Our children need manners and social skills training, and they need it at a young age. Equipping them with social skills tools will help them reject bullying. Watch out for positive behavior changes; they really want to know how to do the right thing, be kind and respectful, please the adults in their lives, and have more friends.

(C) Cool Kind Kid

FACEBOOK POST REVIEW - September 4 - September 10, 2017 [In case you missed a few.]

TANNER'S TUESDAY TIPSI know some kids who are scared to go to school because they are afraid they might be bullied. I try to encourage them and stand up for them when I see a kid who bullies approaching them. I even get some other friends to stand [...]

Read More »


FACEBOOK POST REVIEW - August 28- September 3, 2017 [In case you missed a few.]

ANTI-BULLYING TIPS BY BARBARA Whether going to school or daycare, kids are going to encounter other kids who don't look like them. Prepare them early by introducing them to neighbors who are of different races, ethnicities, or religions. Stress that we are all the same on the [...]

Read More »


FACEBOOK POST REVIEW - July 31 - August 6, 2017 [In case you missed a few.]

ANTI-BULLYING TIPS FROM BARBARA Not all kids who bully are big. Sometimes the smallest, shyest kids can be the ones doing the most damage to others either in person or on social media. Encourage your kids to not judge someone until they get to know them. [...]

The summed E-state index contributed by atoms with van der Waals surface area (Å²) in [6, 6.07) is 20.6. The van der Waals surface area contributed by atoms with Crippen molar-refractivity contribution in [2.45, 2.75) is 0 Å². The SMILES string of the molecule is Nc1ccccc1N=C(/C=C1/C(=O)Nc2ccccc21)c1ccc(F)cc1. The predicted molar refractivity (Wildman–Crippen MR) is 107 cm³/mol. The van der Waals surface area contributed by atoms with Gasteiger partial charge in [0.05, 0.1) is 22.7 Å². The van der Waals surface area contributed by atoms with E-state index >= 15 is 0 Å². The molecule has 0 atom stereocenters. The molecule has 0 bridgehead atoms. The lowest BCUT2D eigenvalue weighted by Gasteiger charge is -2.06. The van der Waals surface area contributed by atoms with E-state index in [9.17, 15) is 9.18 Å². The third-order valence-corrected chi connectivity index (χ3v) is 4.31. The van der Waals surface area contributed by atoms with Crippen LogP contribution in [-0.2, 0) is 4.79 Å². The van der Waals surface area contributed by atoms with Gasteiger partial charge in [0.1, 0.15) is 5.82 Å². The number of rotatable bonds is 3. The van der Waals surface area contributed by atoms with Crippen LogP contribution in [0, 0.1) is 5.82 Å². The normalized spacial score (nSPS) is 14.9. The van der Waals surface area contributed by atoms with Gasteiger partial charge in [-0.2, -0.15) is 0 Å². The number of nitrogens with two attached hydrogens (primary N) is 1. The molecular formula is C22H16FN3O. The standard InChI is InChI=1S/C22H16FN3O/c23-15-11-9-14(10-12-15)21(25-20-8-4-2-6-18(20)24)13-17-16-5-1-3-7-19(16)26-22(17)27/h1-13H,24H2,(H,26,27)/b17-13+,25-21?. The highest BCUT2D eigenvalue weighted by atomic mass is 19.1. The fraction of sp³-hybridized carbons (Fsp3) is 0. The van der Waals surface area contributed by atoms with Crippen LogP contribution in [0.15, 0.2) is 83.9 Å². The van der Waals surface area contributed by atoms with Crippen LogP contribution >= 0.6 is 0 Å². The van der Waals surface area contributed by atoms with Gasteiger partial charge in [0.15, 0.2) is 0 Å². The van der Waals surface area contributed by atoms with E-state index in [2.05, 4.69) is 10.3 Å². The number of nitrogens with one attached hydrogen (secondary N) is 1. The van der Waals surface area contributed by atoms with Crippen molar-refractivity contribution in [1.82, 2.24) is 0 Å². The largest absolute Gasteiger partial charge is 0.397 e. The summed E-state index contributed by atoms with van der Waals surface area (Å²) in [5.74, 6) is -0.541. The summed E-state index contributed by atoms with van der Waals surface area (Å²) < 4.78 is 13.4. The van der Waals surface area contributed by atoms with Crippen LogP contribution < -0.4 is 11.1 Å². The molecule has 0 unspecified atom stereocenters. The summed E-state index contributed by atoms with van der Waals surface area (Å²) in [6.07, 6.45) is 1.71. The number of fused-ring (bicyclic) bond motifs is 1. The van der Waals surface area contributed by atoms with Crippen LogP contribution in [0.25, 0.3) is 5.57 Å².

Read More »


FACEBOOK POST REVIEW - June 26 - July 2, 2017 [In cased you missed a few.]

SOCIAL SKILLS TIPS BY BARBARAThough kids can't be happy-go-lucky all of the time, there is a line where being miserable and disagreeable is going to influence friendships in a negative way. Encourage your kids to work through problems with peers. At Cool Kind Kid we call this: [...]

Read More »


Getting Along with Friends

In my last blog post, I wrote about bullying and how it affects friendships.  I introduced one of our fun characters, Fabulously Fun Friend Francie and her Friendship Facts.  Francie is a character that everyone loves because she is kind, caring, and respectful.  She stands up for friends who are being teased, picked on, or [...]

Read More »


FACEBOOK POST REVIEW - June 11 - June 18, 2017 [In case you missed some posts.]

SOCIAL SKILLS TIPS FROM BARBARAAn easy introduction for kids to learn is, "Hello, I'm Blake, what's your name?" The other responds with, "I'm Jake, it's nice to meet you." Then they can start talking by asking how they are, what class they're in, or what sports [...]

Read More »


Bullying and How it Affects Friendships

With bullying being the #2 epidemic in the US today, I'm wondering what affect it has had on friendships. Are kids getting along better or worse?  Are they more tolerant of others and their behavior or not?  Are they aware of the need for kindness and empathy in their relationships with peers?  These are questions [...]

Read More »


FACEBOOK POST REVIEW - May 29 - June 4, 2017 [In case you missed some posts.]

SOCIAL SKILLS TIPS FROM BARBARATeach your kids early to meet and greet friends who come to visit. Even a three-year-old can shake hands; one, two, three shakes, no more. Remind them to stand, look the person in the eye, smile and speak clearly. This early training gives [...]

Read More »


Why we Need Manners and Social Skills Training for our Children

Bullying is our number 2 epidemic.  It is starting in preschool, as young as age three.  Our children are going to daycare, preschool, and other babysitting or learning environments at younger ages than in previous generations.  Many are not going into these places with the social skills they need to get along with other children. [...]

Read More »



Sign up to our newsletter

Recent Updates